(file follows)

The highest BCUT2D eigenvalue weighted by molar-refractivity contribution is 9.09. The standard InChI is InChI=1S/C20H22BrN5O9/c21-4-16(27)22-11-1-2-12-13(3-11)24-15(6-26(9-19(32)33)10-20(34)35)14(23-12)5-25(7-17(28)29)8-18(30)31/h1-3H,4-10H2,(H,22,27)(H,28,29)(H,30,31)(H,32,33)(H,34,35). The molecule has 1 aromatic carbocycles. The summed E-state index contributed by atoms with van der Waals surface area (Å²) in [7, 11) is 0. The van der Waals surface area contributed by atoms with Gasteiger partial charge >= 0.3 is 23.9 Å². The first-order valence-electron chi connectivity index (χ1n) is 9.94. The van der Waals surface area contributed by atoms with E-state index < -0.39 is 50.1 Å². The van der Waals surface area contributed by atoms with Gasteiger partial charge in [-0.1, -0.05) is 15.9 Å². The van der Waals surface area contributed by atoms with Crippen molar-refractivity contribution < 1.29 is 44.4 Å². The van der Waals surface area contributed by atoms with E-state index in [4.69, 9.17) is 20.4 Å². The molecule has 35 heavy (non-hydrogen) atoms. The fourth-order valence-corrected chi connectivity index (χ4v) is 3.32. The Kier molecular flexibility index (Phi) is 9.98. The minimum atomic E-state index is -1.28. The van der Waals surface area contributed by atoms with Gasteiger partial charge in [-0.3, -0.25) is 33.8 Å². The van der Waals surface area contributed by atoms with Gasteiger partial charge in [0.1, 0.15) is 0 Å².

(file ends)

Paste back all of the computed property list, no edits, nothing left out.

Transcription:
The highest BCUT2D eigenvalue weighted by molar-refractivity contribution is 9.09. The standard InChI is InChI=1S/C20H22BrN5O9/c21-4-16(27)22-11-1-2-12-13(3-11)24-15(6-26(9-19(32)33)10-20(34)35)14(23-12)5-25(7-17(28)29)8-18(30)31/h1-3H,4-10H2,(H,22,27)(H,28,29)(H,30,31)(H,32,33)(H,34,35). The molecule has 1 aromatic carbocycles. The summed E-state index contributed by atoms with van der Waals surface area (Å²) in [7, 11) is 0. The van der Waals surface area contributed by atoms with Gasteiger partial charge >= 0.3 is 23.9 Å². The first-order valence-electron chi connectivity index (χ1n) is 9.94. The van der Waals surface area contributed by atoms with E-state index < -0.39 is 50.1 Å². The van der Waals surface area contributed by atoms with Gasteiger partial charge in [-0.1, -0.05) is 15.9 Å². The van der Waals surface area contributed by atoms with Crippen molar-refractivity contribution < 1.29 is 44.4 Å². The van der Waals surface area contributed by atoms with E-state index in [4.69, 9.17) is 20.4 Å². The molecule has 35 heavy (non-hydrogen) atoms. The fourth-order valence-corrected chi connectivity index (χ4v) is 3.32. The Kier molecular flexibility index (Phi) is 9.98. The minimum atomic E-state index is -1.28. The van der Waals surface area contributed by atoms with Gasteiger partial charge in [-0.3, -0.25) is 33.8 Å². The van der Waals surface area contributed by atoms with Gasteiger partial charge in [0.1, 0.15) is 0 Å².